Frozen 2 – Spoiler Review. I am a huge fan of Disney’s ‘Frozen’. I loved the visuals, songs and the characters in the first film and I thought it was clever by going against our expectations of the Disney princess formula. However, even I can admit that the decision to make a sequel to one of Disney’s highest earning animated films was a strange, and unnecessary, choice.
‘Frozen 2’ sees the return of Queen Elsa, Princess Anna, Olaf the Snowman, Kristoff and Sven the Reindeer. After hearing voices, Elsa and co. leave Arendelle to travel to an ancient, autumn-bound forest of an enchanted land. They set out to find the origin of Elsa’s powers in order to save their kingdom.
Overall, I thought ‘Frozen 2’ was decent, but nowhere near as good as its predecessor. While its animation and visuals were incredible, the songs weren’t as strong and memorable as the songs in the first film. The scene that best portrayed Disney’s advancement in animation was either the sequence for ‘Into the Unknown’ (which was boasted by the songwriters to be the next ‘Let It Go’ – a statement I disagree with), or a scene where Anna and Elsa find the remains of their parents’ ship. The close ups of this setting looked like it was pulled out of a live action film!
‘Frozen 2’ is a lot darker than its predecessor and is aware that its audience has grown up. Anna and Elsa’s friendship are more focused here, now that they’ve reconnected, and I enjoyed seeing them side-by-side on screen. However, the film should’ve focused on the sisters and not included Olaf, Sven and Kristoff.
Kristoff was completely wasted in this film; his whole story arc is that he wants to propose to Anna but gets left behind in the woods a quarter way through the film. As well as this, Kristoff has a longer song of his own. However, the song, called ‘Lost in the Woods’, was strange and felt out of place. While every other song here sounds like they’re inspired by the musical ‘Wicked’, this song sounds like a rock ballad and feels like it takes up a lot of the running time.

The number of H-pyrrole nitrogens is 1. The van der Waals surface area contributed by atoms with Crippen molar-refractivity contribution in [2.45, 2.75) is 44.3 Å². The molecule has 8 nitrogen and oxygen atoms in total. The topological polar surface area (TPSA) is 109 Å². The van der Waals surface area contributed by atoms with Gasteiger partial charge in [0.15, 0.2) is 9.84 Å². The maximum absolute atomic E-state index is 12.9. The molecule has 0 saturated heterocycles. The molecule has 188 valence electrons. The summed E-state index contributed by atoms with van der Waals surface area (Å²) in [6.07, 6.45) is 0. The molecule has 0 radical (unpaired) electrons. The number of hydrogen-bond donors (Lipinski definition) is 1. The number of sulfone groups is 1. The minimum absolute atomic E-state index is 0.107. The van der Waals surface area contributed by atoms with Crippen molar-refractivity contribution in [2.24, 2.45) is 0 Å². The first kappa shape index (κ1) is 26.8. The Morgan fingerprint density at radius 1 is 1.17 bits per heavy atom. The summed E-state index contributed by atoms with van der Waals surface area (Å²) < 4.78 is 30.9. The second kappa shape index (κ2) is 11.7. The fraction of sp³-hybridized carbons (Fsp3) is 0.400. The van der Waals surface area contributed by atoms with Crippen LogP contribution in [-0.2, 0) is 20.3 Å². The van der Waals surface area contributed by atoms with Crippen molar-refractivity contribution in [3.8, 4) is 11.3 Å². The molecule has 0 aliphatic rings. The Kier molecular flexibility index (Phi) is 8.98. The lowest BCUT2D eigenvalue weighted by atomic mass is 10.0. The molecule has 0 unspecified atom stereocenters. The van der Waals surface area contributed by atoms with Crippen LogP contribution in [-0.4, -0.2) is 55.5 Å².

When Olaf the snowman was first introduced in ‘Frozen’, I was worried that he would be portrayed as a cringey character and used only for cheap laughs. Unfortunately, when it comes to the second film, I was proven right. Olaf is purely featured in this film to give children slapstick scenes or jokes, or to give viewers a recap of the first film. Admittedly, his re-enactment of the first ‘Frozen’ is genius and very funny. However, the rest of his scenes are cringey and unfortunately break up any tension that the film was building up.
The overall pacing and structure were uneven due to the slapstick forced in; the three previously mentioned characters should’ve been removed entirely, therefore making ‘Frozen 2’ a much more serious and mature film that it desperately needed to be. Some events unfold and are answered too quickly. An example of this is after Arrendale has been evacuated due to the four element spirits partly destroying the kingdom. Anna and Elsa decide to follow the voice that Elsa has been hearing while convincing Anna that the spirits might be friendly. A split second later, the troll characters from the first film (Kristoff’s guardians) find the two sisters, and the elder troll tells Elsa that the spirits are not friendly. The event unfolds that quickly, therefore not giving the audience a chance to absorb said moment and wonder for themselves.
Overall ‘Frozen 2’ was decent, but a little clunky in places. While the soundtrack wasn’t as memorable as the first one, the animation is incredible, and Disney just keep improving in that aspect. Another script edit would’ve made this sequel a lot tighter and more enjoyable.
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